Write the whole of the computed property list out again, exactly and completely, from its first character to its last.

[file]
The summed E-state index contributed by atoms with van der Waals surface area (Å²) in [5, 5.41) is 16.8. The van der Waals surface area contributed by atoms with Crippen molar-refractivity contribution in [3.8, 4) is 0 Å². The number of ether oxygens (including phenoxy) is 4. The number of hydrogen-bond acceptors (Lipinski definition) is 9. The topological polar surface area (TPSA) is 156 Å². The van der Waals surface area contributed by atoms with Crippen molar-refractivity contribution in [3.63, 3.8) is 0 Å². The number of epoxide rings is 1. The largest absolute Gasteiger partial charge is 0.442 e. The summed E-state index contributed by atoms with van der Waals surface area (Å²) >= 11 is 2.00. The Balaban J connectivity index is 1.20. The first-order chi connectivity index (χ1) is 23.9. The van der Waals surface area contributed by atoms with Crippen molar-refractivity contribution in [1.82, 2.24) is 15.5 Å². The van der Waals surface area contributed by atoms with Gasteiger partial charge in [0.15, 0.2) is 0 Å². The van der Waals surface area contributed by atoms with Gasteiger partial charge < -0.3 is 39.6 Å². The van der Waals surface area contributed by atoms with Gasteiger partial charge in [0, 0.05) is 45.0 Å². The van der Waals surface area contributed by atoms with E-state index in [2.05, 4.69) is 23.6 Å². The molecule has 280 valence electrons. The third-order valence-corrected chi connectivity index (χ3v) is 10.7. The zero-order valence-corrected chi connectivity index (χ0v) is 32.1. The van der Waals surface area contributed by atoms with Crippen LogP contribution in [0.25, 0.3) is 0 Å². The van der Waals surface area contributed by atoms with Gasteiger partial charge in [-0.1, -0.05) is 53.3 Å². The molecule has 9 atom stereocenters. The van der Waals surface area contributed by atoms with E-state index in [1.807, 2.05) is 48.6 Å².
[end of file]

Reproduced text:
The summed E-state index contributed by atoms with van der Waals surface area (Å²) in [5, 5.41) is 16.8. The van der Waals surface area contributed by atoms with Crippen molar-refractivity contribution in [3.8, 4) is 0 Å². The number of ether oxygens (including phenoxy) is 4. The number of hydrogen-bond acceptors (Lipinski definition) is 9. The topological polar surface area (TPSA) is 156 Å². The van der Waals surface area contributed by atoms with Crippen molar-refractivity contribution in [3.63, 3.8) is 0 Å². The number of epoxide rings is 1. The largest absolute Gasteiger partial charge is 0.442 e. The summed E-state index contributed by atoms with van der Waals surface area (Å²) >= 11 is 2.00. The Balaban J connectivity index is 1.20. The first-order chi connectivity index (χ1) is 23.9. The van der Waals surface area contributed by atoms with Crippen molar-refractivity contribution in [1.82, 2.24) is 15.5 Å². The van der Waals surface area contributed by atoms with Gasteiger partial charge in [0.15, 0.2) is 0 Å². The van der Waals surface area contributed by atoms with Gasteiger partial charge < -0.3 is 39.6 Å². The van der Waals surface area contributed by atoms with Gasteiger partial charge in [0, 0.05) is 45.0 Å². The van der Waals surface area contributed by atoms with E-state index in [2.05, 4.69) is 23.6 Å². The molecule has 280 valence electrons. The third-order valence-corrected chi connectivity index (χ3v) is 10.7. The zero-order valence-corrected chi connectivity index (χ0v) is 32.1. The van der Waals surface area contributed by atoms with Crippen LogP contribution in [0.25, 0.3) is 0 Å². The van der Waals surface area contributed by atoms with Gasteiger partial charge in [-0.1, -0.05) is 53.3 Å². The molecule has 9 atom stereocenters. The van der Waals surface area contributed by atoms with E-state index in [1.807, 2.05) is 48.6 Å².